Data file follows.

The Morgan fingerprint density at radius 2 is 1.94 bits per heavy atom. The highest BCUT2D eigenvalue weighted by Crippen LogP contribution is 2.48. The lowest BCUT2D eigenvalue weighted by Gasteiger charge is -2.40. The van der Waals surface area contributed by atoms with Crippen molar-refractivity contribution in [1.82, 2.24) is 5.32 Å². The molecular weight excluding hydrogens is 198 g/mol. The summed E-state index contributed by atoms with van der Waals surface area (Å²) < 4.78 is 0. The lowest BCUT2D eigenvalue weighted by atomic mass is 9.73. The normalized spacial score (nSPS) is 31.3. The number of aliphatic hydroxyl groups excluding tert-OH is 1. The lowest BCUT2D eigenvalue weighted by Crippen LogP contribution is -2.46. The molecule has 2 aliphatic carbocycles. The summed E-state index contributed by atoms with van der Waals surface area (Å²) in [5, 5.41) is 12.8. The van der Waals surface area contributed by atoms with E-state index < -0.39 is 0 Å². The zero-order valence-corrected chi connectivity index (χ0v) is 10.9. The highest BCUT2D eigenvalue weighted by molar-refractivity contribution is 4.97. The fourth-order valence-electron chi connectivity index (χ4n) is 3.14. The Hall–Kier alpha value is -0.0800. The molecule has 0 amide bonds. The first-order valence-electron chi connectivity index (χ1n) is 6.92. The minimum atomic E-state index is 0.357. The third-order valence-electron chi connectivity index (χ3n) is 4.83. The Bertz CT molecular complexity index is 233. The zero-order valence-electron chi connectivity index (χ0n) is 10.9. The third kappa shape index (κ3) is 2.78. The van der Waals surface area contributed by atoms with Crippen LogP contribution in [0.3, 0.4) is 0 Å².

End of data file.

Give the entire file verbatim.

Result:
The Morgan fingerprint density at radius 2 is 1.94 bits per heavy atom. The highest BCUT2D eigenvalue weighted by Crippen LogP contribution is 2.48. The lowest BCUT2D eigenvalue weighted by Gasteiger charge is -2.40. The van der Waals surface area contributed by atoms with Crippen molar-refractivity contribution in [1.82, 2.24) is 5.32 Å². The molecular weight excluding hydrogens is 198 g/mol. The summed E-state index contributed by atoms with van der Waals surface area (Å²) < 4.78 is 0. The lowest BCUT2D eigenvalue weighted by atomic mass is 9.73. The normalized spacial score (nSPS) is 31.3. The number of aliphatic hydroxyl groups excluding tert-OH is 1. The lowest BCUT2D eigenvalue weighted by Crippen LogP contribution is -2.46. The molecule has 2 aliphatic carbocycles. The summed E-state index contributed by atoms with van der Waals surface area (Å²) in [5, 5.41) is 12.8. The van der Waals surface area contributed by atoms with E-state index < -0.39 is 0 Å². The zero-order valence-corrected chi connectivity index (χ0v) is 10.9. The highest BCUT2D eigenvalue weighted by molar-refractivity contribution is 4.97. The fourth-order valence-electron chi connectivity index (χ4n) is 3.14. The Hall–Kier alpha value is -0.0800. The molecule has 0 amide bonds. The first-order valence-electron chi connectivity index (χ1n) is 6.92. The minimum atomic E-state index is 0.357. The third-order valence-electron chi connectivity index (χ3n) is 4.83. The Bertz CT molecular complexity index is 233. The zero-order valence-electron chi connectivity index (χ0n) is 10.9. The third kappa shape index (κ3) is 2.78. The van der Waals surface area contributed by atoms with Crippen LogP contribution in [0.3, 0.4) is 0 Å².